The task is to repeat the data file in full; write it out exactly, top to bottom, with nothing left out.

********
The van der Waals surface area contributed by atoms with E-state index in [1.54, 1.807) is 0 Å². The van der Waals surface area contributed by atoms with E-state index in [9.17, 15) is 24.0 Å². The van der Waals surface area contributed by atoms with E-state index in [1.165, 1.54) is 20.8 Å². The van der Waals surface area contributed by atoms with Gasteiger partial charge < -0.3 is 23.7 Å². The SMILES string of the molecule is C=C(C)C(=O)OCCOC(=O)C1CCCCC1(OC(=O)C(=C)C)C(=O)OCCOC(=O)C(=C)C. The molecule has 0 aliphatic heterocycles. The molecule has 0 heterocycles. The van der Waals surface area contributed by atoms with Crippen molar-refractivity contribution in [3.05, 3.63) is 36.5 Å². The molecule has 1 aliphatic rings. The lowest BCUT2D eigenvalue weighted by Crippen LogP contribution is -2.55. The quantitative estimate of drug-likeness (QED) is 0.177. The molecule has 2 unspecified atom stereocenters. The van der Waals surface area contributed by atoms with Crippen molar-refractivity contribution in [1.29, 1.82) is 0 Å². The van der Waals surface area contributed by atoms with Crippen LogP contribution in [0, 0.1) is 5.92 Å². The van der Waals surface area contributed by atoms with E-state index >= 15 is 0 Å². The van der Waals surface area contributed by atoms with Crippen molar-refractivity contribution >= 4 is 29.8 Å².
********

The van der Waals surface area contributed by atoms with E-state index in [1.54, 1.807) is 0 Å². The van der Waals surface area contributed by atoms with E-state index in [9.17, 15) is 24.0 Å². The van der Waals surface area contributed by atoms with E-state index in [1.165, 1.54) is 20.8 Å². The van der Waals surface area contributed by atoms with Gasteiger partial charge < -0.3 is 23.7 Å². The SMILES string of the molecule is C=C(C)C(=O)OCCOC(=O)C1CCCCC1(OC(=O)C(=C)C)C(=O)OCCOC(=O)C(=C)C. The molecule has 0 aliphatic heterocycles. The molecule has 0 heterocycles. The van der Waals surface area contributed by atoms with Crippen molar-refractivity contribution in [3.05, 3.63) is 36.5 Å². The molecule has 1 aliphatic rings. The lowest BCUT2D eigenvalue weighted by Crippen LogP contribution is -2.55. The quantitative estimate of drug-likeness (QED) is 0.177. The molecule has 2 unspecified atom stereocenters. The van der Waals surface area contributed by atoms with Crippen molar-refractivity contribution in [1.29, 1.82) is 0 Å². The van der Waals surface area contributed by atoms with Crippen LogP contribution in [0, 0.1) is 5.92 Å². The van der Waals surface area contributed by atoms with E-state index >= 15 is 0 Å². The van der Waals surface area contributed by atoms with Crippen molar-refractivity contribution >= 4 is 29.8 Å².